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					STATE OF MAINE

CUMBERLAND, ss.					SUPREME JUDICIAL COURT
									DOCKET NO. Bar-99-6


BOARD OF OVERSEERS OF THE BAR	)
									)
				Plaintiff			)
									)
			v.						) 		FINDINGS,
									)		CONCLUSIONS
									)		and SANCTION
KAREN M. BURKE, Esq.				)
									)
				Defendant			)



	This matter was heard by the court on February 23, March 1, and
March 2, 2000, pursuant to an information filed by the Board of Overseers of
the Bar.  The Board was represented by Assistant Bar Counsel, Geoffrey S.
Welsh.  Karen M. Burke, Esq., Maine Bar #2940, was present and
represented by Philip P. Mancini, Esq.
	The information filed by the Board alleged violations of the Maine Bar
Rules occurring in the course of Burke's representation of three separate
clients.  Specifically, the Board charged Burke with violating Bar Rules
3.1(a), 3.2(f)(2)-(4), 3.3(a), 3.4(f)(2)(i), 3.6(a)(1), (2) & (3), and 3.7(b) &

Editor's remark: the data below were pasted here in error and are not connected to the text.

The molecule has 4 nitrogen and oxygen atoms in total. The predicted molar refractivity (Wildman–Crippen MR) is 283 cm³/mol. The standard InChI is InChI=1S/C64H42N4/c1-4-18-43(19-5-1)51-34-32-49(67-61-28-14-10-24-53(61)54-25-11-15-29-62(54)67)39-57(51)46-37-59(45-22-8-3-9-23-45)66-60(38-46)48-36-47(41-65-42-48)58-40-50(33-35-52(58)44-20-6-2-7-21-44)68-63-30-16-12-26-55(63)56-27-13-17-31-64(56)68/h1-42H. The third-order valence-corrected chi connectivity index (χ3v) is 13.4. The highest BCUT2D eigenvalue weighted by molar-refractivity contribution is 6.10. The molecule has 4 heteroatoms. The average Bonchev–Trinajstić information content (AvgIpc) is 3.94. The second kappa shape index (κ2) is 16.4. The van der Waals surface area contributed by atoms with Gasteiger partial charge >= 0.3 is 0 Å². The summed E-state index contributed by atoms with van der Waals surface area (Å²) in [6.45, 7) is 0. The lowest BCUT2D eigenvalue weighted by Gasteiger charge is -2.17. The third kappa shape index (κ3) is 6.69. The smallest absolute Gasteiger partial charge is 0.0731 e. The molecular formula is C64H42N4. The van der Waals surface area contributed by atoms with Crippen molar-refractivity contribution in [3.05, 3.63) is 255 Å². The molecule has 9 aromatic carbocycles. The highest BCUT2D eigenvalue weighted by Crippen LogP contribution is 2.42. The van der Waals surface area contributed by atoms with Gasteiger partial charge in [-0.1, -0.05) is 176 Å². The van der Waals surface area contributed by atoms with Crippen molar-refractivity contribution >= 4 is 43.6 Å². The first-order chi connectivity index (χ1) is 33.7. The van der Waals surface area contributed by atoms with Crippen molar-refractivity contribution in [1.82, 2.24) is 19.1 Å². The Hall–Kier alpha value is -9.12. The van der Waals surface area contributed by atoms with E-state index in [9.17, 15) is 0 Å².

(e)(1)(i).
	During the hearing, both sides submitted a number of exhibits and the
court heard testimony from Burke's former clients, Gail and Robert Beesley,
Carolee Weglarz, and Stephen Weston; attorneys Waldeman Buschmann,
Daniel Peterson, and Donald Gasink; Heidi Pushard; Rhonda Cook and Cheryl
Cutliffe, as well as testimony from Burke, herself.  Based on this testimony
and the record evidence, the court finds the following facts and draws the
following conclusions:
I.  FINDINGS AND CONCLUSIONS
1.Karen Burke, a sole practitioner, operates a law practice in Winthrop,
Maine.
A.  THE BEESLEYS
2.In May 1996, Gail and Robert Beesley sought the services of Burke
with regard to their financial situation.
3.Burke was relatively experienced in the bankruptcy field having
clerked for the United States Bankruptcy Court following law school.
4.After contacting Burke and meeting with her in person, the Beesleys
were under the impression that Burke would handle all matters
associated with their Chapter 7 bankruptcy for a flat fee of $750, in
addition to the filing fee of $175.  Supporting the Beesleys' belief that
a flat fee arrangement had been agreed upon is Burke's own Rule
2016(b) statement (Fed. R. Bankr. P. 2016(b)) dated June 13, 1996, in
which Burke represented that the $750 was to cover all the routine
tasks associated with what proved to be an unremarkable Chapter 7
bankruptcy.
5.The Beesleys paid $750 to Burke the day of their first meeting and
paid the $175 filing fee roughly a month later.  
6.Burke filed the bankruptcy petition on behalf of the Beesleys in June
1996.
7.Burke believed that the $750 was merely a retainer to be applied
toward her fees and expenses, and she billed the Beesleys monthly for